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How does comparative negligence affect a premises liability case?

The basic rule of personal injury claims, including premises liability cases, is this: The negligent party should suffer the losses associated with the accident.

But what happens when the defendant in your case (or the defendant’s insurance company) claims that you are partially responsible for your own injuries? Each state handles the situation a little differently. Florida follows the rule of comparative negligence, which means that you can still collect damages for your injuries even if you contributed to your own losses. However, any damages you might be due would be reduced according to your share of the blame.

For example, imagine that you slipped in a dark stairwell while carrying groceries to your apartment and seriously injured yourself in a fall. You blame the fact that the owner allowed the lights on the stairwell to burn out and didn’t promptly replace them. The owner, on the other hand, says that you share the responsibility for the fall because you were carrying too many grocery bags at once and didn’t use proper caution on the stairs in the first place.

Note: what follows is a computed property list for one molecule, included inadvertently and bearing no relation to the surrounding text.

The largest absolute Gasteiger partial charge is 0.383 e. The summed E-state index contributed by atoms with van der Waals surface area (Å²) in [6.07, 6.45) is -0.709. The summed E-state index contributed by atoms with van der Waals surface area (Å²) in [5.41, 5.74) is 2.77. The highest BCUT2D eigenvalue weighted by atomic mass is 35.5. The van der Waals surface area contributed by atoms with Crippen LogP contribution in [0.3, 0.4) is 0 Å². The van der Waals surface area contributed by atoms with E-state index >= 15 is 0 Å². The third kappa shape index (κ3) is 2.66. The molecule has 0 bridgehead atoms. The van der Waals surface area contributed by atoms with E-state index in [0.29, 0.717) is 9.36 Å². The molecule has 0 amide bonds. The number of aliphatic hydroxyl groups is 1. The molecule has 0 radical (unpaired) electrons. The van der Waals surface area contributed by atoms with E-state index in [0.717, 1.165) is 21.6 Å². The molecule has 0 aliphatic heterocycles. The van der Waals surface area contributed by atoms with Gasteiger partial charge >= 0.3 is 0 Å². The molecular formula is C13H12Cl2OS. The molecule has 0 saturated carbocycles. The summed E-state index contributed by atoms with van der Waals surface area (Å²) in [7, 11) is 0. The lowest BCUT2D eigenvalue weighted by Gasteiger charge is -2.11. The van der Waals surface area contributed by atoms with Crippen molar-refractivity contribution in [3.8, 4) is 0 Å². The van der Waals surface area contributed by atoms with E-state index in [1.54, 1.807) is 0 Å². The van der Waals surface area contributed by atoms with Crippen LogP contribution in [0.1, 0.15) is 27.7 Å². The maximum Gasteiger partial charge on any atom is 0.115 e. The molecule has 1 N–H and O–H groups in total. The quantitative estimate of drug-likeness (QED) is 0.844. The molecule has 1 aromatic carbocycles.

If the judge or jury in your case agrees that you are partially responsible for the accident, you’ll be assigned a percentage of the fault and any award you might be given will be reduced by that amount. If you are awarded $100,000 in damages but are found to be 10% at fault for the fall, you would then only receive $90,000 in damages. If you are found to be 90% at fault for the accident, you would only receive $10,000.

This is why it is so important not to discuss your accident with the insurance company’s adjuster or give any statements until after you have spoken to an attorney about your premises liability claim. You can bet that the insurance adjuster will be listening carefully for any statement that can be used to devalue your claim down the line.